Smart found correspondence showing that MoMA had auctioned off the house’s components to Isidore Skol, a periodontic technician, and his wife, Marcella Skol, a schoolteacher. Marcella’s father, Hyman Fleischman, a building restorer, disassembled the house in the museum garden and then stored the parts for a while in an airplane hangar until reassembly began on the Croton property.
The Skols’ daughter, Sondra Skol Bell, said her family “felt just so fortunate” to own what was known as “the museum house.” With Smart uncovering her family’s role in the house’s journey, she said, “I’m glad the mystery is solved.”
(A previous MoMA garden building, designed by Marcel Breuer, had been shipped to Tarrytown, N.Y., where it has been preserved. The Ain house’s successor, in Japanese style, was turned into a museum in Philadelphia.)
In 1969, the Skols sold the house to owners who neglected the gardens, did not clean up after their two dozen cats, and had a taste for purple woodwork and green carpet. A decade later, when the Kellys went house hunting, they recognized the property’s potential. “As soon as I saw the house, I said, ‘This is it.’ I said, ‘Go no further,’” Mary Kelly said.
Since her childhood in Yonkers, Kelly added, she had dreamed of living in the kind of glamorous, transparent modernist homes she had seen in movies. In a mostly glass house, she said, “You don’t feel closed into anything.”
A local historian, Jane Northshield, would occasionally stop by to take photographs. But somehow word never reached MoMA’s circles that the Ain house was safe.
The Kellys have preserved the interior walnut planes, cove lighting, and most of the room configurations. They added reinforced window glass, skylights, pink carpet, crystal chandeliers, and stained-glass lamps. Walls are covered in paintings and prints, whether reproductions of Impressionist masterpieces or folk art portraits, alongside family photos.
“I just like art, I’ve got all kinds of art, I don’t care what it is,” Kelly said. Knickknacks on the shelves include creamy ceramic vessels that her sons made as children and souvenirs of vacations nationwide — the very kind of “odds and ends of family living” that Woman’s Home Companion had envisioned.
A coating of sparkly green stucco on MoMA’s wooden exterior “makes it maintenance-free,” Shaun Kelly, the eldest son, said. He and his brother Scott are retired from the Postal Service and the New York City Transit Authority, respectively; a third brother, Parrish, works as a dietary aide at a nearby nursing home. (A fourth brother, Kryss, died in 2013.)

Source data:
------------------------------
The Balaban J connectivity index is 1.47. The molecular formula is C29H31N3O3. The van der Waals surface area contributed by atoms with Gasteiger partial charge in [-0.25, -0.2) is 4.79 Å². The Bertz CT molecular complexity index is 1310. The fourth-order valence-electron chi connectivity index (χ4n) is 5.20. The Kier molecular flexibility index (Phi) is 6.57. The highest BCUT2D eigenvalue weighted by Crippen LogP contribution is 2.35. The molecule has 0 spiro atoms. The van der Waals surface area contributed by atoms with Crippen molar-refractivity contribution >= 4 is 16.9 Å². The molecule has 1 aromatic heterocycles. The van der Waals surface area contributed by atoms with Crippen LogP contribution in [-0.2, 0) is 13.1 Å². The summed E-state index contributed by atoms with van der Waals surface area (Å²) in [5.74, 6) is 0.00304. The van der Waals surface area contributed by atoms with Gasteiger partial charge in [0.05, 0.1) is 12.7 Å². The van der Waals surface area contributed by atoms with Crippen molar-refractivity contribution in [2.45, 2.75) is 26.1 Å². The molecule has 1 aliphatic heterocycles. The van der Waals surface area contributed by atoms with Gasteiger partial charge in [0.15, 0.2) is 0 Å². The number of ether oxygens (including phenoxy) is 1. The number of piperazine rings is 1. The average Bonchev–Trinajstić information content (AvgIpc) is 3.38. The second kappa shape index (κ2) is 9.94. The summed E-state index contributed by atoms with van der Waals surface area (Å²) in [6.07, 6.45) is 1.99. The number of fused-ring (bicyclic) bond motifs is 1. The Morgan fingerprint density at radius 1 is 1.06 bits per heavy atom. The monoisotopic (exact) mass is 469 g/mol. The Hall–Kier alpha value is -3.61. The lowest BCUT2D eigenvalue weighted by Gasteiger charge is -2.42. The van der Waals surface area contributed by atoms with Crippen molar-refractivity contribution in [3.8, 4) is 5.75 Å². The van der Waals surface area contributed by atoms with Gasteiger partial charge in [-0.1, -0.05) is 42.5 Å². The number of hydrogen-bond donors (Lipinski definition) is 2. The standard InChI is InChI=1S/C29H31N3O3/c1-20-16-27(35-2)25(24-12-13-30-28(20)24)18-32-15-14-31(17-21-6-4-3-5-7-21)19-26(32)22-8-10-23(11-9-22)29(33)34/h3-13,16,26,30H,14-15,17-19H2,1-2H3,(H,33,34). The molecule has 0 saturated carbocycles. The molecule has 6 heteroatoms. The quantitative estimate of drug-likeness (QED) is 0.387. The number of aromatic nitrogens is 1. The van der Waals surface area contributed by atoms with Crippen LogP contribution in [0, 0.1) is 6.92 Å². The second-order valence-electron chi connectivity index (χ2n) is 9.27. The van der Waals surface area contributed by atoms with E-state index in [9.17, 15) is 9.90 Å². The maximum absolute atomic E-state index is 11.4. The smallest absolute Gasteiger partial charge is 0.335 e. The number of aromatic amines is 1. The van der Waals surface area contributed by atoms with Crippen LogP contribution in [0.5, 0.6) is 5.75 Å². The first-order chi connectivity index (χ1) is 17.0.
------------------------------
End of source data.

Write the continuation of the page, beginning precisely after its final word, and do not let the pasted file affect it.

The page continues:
The property’s 2.7 acres are lush with unusual trees, such as Japanese snowbell and weeping huckleberry. “If it doesn’t give me a flower, it can’t come here,” Mary Kelly said. Neoclassical stone statues, vintage subway signs, and metal filigree benches are scattered around the grounds. Mowing the undulating lawn takes about four hours.
“It’s like a paradise here,” Parrish Kelly said.
Other researchers who have been on the trail are the filmmaker Christiane Robbins and the architect Katherine Lambert, both in California, who have created an installation about the house and Ain. They plan to interview the Kellys for their forthcoming documentary, “No Place Like Utopia.” The Covid-19 outbreak had interrupted their own digging.
“This story has unfolded and unfolded and unfolded — ultimately leading us all to this revelation,” Lambert said. The discovery of Ain’s MoMA house, she added, “completes a more robust understanding of his legacy.”
For everyone who visits, Mary Kelly said, the property resonates: “They want to tour this place. They know it’s different. They’re always curious.” But she recognizes, she added, that future owners may customize it completely differently.
“You’d be surprised,” she said, “how people change things.”